ADR and Civil Justice
Report of The Civil Justice Council “ADR and Civil Justice”
Last month the Civil Justice Council released their final report on Alternative Dispute Resolution entitled “ADR and Civil Justice.” This is a brief look at the main themes in the report and the implications for mediation in particular and consideration of how certain recommendations may have resonance in Guernsey.
The Terms of Reference for the review were as follows:-
- To review existing forms of encouragement for mediation (and other suitable forms of ADR) in civil cases in the Civil Procedure Rules, case law and the powers of the court.
- To consider alternative approaches to encourage the use of mediation (or other suitable forms of ADR) in civil disputes.
- To assess proposals for reforms to the rules or for initiatives that might be taken outside the formal rules.
- To monitor and contribute to the forthcoming review of the EU Mediation Directive.
Although the CMC came forward with twenty-four clear and interlinked recommendations they in addition recommend continued review and experimentation for the role of ADR, including mediation, in the Civil Justice System.
The Working Group viewed the main issues as three related challenges which required progress in all three areas if there was to be significant progress in the use of effective mediation in England and Wales in civil cases. These were :
- The awareness of ADR, both in the general public and in the professions and on the Bench;
- The availability of ADR, both in terms of funding and logistics and in terms of quality and regulation of the professionals involved;
- The encouragement of ADR by the Government and Court
They did highlight that the awareness strand was probably the most important and likely to be the most difficult challenge.
Interestingly they give the requirements of the system they seek to work towards which includes citizens being aware of alternatives to capitulation or litigation when disputes arise, including approaches involving neutral third parties to assist settlement. In addition these alternatives should be available in a practical and affordable form with transparent standards of practice.
The working party highlight that far from being a sign of weakness the use of such techniques is wise, culturally normal and would be expected by the court. The court would also encourage and promote ADR processes in a range of ways.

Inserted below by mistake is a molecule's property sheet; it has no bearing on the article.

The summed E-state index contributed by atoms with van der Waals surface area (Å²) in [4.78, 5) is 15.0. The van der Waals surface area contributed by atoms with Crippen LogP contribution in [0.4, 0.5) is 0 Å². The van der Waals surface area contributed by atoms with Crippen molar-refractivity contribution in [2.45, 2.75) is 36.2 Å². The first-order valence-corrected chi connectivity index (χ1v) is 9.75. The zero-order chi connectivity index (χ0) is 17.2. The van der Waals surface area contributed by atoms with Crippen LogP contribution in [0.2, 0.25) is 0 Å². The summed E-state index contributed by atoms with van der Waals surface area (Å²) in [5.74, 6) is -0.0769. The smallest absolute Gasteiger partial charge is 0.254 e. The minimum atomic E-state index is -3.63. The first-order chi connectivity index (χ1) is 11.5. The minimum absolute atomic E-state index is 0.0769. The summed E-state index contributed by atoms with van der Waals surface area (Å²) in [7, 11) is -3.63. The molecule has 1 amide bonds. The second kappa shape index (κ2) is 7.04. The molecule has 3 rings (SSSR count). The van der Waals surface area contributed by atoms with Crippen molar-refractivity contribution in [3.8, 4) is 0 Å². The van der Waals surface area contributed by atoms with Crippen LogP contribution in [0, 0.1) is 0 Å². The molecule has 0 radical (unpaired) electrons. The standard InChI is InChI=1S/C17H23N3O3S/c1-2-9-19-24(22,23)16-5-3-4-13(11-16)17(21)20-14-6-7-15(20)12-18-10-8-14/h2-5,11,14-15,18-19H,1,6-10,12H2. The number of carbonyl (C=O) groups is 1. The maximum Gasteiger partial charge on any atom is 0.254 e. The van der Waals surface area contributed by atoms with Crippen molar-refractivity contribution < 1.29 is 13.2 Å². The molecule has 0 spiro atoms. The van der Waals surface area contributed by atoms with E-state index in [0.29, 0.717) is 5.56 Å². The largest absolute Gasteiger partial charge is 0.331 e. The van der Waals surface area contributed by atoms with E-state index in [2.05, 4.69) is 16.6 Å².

So how could this report have significance in Guernsey ?
- Is the government, judiciary, legal and allied professions ready, willing and able to encourage and promote the use of Mediation and other forms of ADR to resolve Civil and Commercial disputes ?
- How can the people of the Bailiwick be made aware of the benefits of mediation and encouraged to use it ?
With regard to specific recommendations:-
· No 3) How could liaison between ADR professionals, CAB and third sector bodies supported by government, improve availability for people who would not have the means to access mediation services?
· No 4) Could a system of Peer Mediation be introduced into Guernsey Schools perhaps alongside restorative approaches already being used?
· No10) I will continue to attempt to use broadcast and social media to raise awareness of mediation in particular. I also will endeavour to use events for HR professionals, Directors and others to raise awareness of the benefits of Workplace and Employment mediation.
· No 6) Does professional training in Guernsey embrace and emphasise the role of ADR and if not how can that be improved ?
It would appear that ADR and in particular Mediation is an underused process in Guernsey. I hope it grows in importance for the benefit of individuals, public, private and third sector organisations.
For those interested in the benefits of ADR and mediation the full report is available on judiciary.uk
If you would like to discuss services from Alan Brown Mediation please get in touch.